By Starrla Cray
CARVER COUNTY, MN It’s been a good 117 years since the Kassulker family took possession of a plot of land northwest of Mayer, and this summer, their Century Farm is being honored by the Minnesota State Fair and the Minnesota Farm Bureau.
“We’ve been living here all our lives,” said Larry Kassulker, who shares the farm with his brother, Ron.
The Kassulkers can trace the farm’s roots back to 1864, when it was owned by William Long. A fellow named William Hesse bought the land in 1873, and sold it to Frederick Schaumberg seven years later. It later went to William and Emma Lange.
The original 160-acre spread had been split by the time Herman and Caroline Kassulker (the great-grandparents of Ron and Larry) came along, and they became the owners of 110 acres in 1895.
After Herman passed away, he left the farm to Caroline, who later divided ownership between her four children Dorothea Stolp, William Kassulker, Edward Kassulker, and Amanda Kassulker.
The other children sold their shares to William Kassulker and his wife, Alma.
Years later, in 1951, William and Alma’s son, Norman, and his wife, Lorraine, purchased the property for $15,000.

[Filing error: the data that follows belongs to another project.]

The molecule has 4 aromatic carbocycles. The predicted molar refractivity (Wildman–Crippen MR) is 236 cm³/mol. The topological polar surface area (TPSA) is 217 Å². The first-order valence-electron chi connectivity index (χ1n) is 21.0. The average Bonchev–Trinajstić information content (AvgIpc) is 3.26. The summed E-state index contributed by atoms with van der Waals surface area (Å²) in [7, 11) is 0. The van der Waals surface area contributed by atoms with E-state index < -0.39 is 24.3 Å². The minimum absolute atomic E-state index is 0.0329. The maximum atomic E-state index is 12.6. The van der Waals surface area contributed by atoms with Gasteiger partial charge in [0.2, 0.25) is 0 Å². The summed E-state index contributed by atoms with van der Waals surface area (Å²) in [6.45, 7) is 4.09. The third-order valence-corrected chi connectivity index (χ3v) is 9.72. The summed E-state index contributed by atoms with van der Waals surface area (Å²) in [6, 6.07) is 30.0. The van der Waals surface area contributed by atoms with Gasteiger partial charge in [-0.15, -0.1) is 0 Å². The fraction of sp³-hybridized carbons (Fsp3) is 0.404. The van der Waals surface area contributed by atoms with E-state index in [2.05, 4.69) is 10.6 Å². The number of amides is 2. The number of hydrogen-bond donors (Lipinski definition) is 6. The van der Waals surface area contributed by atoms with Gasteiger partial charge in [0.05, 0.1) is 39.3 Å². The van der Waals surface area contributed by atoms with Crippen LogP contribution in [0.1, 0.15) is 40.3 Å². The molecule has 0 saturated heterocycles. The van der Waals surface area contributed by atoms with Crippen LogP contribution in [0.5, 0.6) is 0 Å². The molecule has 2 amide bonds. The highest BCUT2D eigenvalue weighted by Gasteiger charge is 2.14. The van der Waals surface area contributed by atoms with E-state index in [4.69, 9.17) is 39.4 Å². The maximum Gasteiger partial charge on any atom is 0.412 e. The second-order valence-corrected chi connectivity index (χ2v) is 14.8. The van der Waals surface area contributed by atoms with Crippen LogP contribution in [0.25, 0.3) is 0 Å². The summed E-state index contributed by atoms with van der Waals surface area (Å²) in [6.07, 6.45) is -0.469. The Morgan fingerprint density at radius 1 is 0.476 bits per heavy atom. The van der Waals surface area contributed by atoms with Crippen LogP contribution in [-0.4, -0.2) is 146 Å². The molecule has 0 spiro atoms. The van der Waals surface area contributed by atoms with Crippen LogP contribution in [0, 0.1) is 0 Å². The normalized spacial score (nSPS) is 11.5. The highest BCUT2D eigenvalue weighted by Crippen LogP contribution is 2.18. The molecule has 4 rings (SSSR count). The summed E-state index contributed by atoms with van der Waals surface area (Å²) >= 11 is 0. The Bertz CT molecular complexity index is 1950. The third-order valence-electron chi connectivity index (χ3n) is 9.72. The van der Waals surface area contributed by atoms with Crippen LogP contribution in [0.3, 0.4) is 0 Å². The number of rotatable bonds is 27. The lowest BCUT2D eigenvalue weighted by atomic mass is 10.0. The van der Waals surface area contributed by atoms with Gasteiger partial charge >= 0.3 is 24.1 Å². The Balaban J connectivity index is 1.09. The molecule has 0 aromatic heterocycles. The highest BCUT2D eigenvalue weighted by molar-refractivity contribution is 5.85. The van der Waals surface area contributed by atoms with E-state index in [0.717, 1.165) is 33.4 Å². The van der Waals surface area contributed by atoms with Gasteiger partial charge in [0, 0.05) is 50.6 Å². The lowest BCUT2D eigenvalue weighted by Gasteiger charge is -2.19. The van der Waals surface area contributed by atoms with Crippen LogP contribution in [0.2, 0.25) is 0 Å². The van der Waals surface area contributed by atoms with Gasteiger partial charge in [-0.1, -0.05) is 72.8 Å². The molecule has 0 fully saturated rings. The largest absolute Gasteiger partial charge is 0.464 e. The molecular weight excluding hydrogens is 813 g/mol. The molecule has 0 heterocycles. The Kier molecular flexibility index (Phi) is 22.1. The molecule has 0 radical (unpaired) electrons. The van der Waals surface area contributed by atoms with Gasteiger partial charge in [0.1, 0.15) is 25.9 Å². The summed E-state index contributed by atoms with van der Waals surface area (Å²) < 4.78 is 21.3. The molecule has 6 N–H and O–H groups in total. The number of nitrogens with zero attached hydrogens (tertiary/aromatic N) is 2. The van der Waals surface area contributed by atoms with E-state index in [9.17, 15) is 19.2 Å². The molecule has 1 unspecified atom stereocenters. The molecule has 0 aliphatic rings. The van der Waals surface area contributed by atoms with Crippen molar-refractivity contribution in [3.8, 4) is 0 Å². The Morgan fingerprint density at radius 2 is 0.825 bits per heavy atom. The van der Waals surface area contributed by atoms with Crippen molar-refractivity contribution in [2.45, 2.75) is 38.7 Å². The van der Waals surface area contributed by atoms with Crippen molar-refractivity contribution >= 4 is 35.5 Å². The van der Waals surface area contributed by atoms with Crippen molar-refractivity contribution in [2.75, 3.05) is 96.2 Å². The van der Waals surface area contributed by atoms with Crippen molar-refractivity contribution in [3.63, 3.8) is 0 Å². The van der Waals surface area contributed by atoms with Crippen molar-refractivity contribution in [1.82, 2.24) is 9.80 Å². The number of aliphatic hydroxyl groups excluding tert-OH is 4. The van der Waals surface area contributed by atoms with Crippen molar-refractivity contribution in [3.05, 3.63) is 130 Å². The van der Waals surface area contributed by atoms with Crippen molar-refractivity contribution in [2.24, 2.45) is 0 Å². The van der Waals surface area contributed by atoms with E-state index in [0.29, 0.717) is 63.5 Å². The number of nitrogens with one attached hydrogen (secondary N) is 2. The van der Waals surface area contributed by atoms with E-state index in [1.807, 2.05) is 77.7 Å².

Their boys, Ron and Larry, decided to keep up with the family tradition.
When Larry got married in 1975, he and his wife, Marilyn (who had grown up on a nearby dairy farm), built a new house on the property.
The couple raised three daughters, Shari Kassulker, Laura Pike, and Dawn Schultz. They now have four grandchildren, as well.
Ron and Debbie got married in 1991. Their family includes three daughters Olivia, Amanda, and Emily as well as a son, Mark Steffens. Their first grandchild is due in September.
Ron and Debbie live on the family farm, as well, in the house Norman and Lorraine built in 1955.
Lorraine passed away from liver cancer in 1989, and Norman built a house in New Germany and moved to town three years later.
Larry and Ron quit milking cows in 1997, and have been cash cropping ever since. In addition to growing corn, wheat, hay, and soybeans, they raise a few beef cows, calves, and steers.
“Whatever we don’t use we sell to a couple horse farms in the area,” Larry said.
When Norman passed away in 2006, he willed the farm to his children. The boys bought out their two sisters, and Ron now owns the building site and Larry owns the land.
“We still farm it half and half,” Larry said.
Because they found that the farm wasn’t large enough to support their families on its own, the Kassulkers have other jobs, as well.
Larry is a machinist, while Marilyn is employed at Medallion Cabinetry.
Ron, who considers himself partially retired, drives school bus in Watertown. His wife, Debbie, is a cook at The Legacy of Delano.
Ron and Larry both said they wish farming could be full-time, but are thankful for any opportunity to be involved in agriculture.
“In another 100 years, these Century Farms will be a thing of the past,” Larry said.